I arrived back from Canada on Monday (2nd June) and was straight back to work on Tuesday. There had been no time for birding or ringing all week, and the weather had been pretty poor anyway, so I wasn't too bothered as I was still savouring the highlights from my trip.
Before I had gone away I had seen a brood of Barn Owls that looked quite a good size and was aware that two of my boxes were likely to be being used, so I was keen to check them as I didn't want to miss the chicks. I thought I would get the wheels in motion for checking my Barn Owl and Kestrel boxes and arranged to visit the boxes on Friday evening and Saturday morning. The first box visited had three fluffy white chicks that were probably between 14 and 28 days old. Their weights ranged from 300 to 390 grams and their feathers were just starting to protrude from the sheath.
|Barn Owl chick - the smallest of the three|
|Barn Owl chick - the mid-sized one. You have to admit they aren't |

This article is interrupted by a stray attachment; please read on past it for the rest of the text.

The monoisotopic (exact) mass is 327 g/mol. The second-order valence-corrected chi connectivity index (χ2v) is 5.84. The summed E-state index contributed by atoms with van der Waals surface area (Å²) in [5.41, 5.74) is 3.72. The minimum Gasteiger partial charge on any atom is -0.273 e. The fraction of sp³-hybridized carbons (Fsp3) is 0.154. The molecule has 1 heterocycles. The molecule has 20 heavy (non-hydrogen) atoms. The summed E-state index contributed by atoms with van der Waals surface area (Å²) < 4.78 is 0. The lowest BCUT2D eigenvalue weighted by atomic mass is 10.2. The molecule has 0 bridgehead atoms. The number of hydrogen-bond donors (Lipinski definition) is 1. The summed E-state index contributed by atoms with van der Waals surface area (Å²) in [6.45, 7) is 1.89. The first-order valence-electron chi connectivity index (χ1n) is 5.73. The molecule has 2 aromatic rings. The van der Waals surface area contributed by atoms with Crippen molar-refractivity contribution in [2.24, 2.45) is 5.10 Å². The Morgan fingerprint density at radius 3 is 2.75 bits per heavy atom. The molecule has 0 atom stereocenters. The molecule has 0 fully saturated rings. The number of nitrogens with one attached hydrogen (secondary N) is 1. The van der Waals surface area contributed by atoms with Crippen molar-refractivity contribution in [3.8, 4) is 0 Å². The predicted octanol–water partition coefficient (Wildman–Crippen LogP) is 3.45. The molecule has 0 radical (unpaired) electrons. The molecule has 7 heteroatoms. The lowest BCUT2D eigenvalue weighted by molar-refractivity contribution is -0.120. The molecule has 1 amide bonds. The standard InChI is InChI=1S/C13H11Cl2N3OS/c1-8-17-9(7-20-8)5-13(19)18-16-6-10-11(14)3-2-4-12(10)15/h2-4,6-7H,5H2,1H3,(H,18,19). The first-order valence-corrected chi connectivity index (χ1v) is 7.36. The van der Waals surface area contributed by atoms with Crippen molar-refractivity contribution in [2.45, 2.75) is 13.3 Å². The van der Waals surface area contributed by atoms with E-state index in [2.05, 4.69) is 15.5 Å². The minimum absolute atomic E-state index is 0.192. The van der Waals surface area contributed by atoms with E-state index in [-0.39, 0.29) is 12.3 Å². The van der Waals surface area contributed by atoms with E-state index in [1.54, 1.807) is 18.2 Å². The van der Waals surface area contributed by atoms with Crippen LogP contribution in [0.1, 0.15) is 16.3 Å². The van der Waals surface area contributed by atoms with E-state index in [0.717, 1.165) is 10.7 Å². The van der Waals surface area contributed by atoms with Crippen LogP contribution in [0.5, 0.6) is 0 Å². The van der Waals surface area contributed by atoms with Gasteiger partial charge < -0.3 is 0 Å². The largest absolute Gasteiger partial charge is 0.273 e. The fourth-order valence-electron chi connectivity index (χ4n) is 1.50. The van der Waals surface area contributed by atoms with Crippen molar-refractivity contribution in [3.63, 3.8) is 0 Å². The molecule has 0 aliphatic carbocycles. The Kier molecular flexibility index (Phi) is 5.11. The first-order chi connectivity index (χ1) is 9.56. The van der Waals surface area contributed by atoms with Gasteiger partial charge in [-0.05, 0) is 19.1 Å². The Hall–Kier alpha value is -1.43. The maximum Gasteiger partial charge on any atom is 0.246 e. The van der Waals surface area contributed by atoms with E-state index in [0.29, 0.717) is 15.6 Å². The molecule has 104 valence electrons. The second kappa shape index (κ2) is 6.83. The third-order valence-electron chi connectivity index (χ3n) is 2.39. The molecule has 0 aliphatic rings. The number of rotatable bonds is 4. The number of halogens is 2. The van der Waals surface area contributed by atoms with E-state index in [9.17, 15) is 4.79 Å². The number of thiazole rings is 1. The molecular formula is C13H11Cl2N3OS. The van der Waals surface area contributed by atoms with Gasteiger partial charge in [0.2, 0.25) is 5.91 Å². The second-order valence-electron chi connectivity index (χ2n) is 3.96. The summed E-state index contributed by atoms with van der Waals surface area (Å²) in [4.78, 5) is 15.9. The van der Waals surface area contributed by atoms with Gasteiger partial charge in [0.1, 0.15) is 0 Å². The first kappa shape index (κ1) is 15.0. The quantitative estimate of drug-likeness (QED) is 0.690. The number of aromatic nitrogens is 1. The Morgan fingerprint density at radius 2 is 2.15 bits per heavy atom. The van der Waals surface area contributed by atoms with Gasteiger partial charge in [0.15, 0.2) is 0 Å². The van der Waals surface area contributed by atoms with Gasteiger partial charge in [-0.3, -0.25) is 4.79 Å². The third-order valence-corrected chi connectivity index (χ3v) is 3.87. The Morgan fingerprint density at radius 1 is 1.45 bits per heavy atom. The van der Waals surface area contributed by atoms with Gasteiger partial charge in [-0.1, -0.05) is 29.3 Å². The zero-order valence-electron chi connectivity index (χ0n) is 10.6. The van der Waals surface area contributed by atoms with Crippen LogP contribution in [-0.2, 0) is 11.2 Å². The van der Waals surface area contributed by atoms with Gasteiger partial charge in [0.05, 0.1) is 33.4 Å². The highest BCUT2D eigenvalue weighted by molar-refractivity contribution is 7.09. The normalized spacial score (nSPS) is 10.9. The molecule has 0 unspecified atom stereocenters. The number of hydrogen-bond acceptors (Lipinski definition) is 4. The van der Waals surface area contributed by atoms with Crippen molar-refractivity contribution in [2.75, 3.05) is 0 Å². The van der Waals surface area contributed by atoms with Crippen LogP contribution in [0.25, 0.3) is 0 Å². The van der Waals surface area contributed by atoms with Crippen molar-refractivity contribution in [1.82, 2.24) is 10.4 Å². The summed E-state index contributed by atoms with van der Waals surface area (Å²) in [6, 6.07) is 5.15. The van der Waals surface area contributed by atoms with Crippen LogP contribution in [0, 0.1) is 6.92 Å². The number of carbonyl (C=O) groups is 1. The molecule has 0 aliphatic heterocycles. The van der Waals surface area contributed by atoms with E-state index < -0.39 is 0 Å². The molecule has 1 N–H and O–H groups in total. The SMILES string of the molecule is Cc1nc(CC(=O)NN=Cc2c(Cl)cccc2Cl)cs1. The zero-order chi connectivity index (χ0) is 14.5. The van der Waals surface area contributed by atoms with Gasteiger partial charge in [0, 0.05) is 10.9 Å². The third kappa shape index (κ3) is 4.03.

very pretty at this age
Saturday morning required an early start as I had commitments later in the day and there were several boxes to check. The first box was the one I suspected had Barn Owls, and sure enough a brood of four, and the adult female.
|Healthy brood of four Barn Owls|
These chicks were older than the other brood and had very similar weights that ranged from 400 to 430 grams. The oldest bird was more advanced than the others and was probably around 40 days old, with the brood probably between 25 and 40 days old.
|Barn Owl chick - probably around 40 days old|
The female was in very good condition plumage wise and weighed in at 345 grams, around 60 grams lighter than the chicks. Whilst ringing the Barn Owls a newly fledged Carrion Crow flew from one tree to the tree I was sat under. This was obviously its maiden flight because as it got further from its take off point it got lower and lower until it crash landed into the grass right next to me. It would have been rude to leave it there so I ringed it and put it up in the tree. It was gaining confidence all the time and by the time I left was doing circuits around the tree.
Unfortunately it would appear that Kestrels have bred early this year, as two of the boxes had chicks, but they were very advanced and sitting on the shelf outside the box and on top of it, that'll teach me to go away! Another box had a single Stock Dove egg, so hopefully one for another day.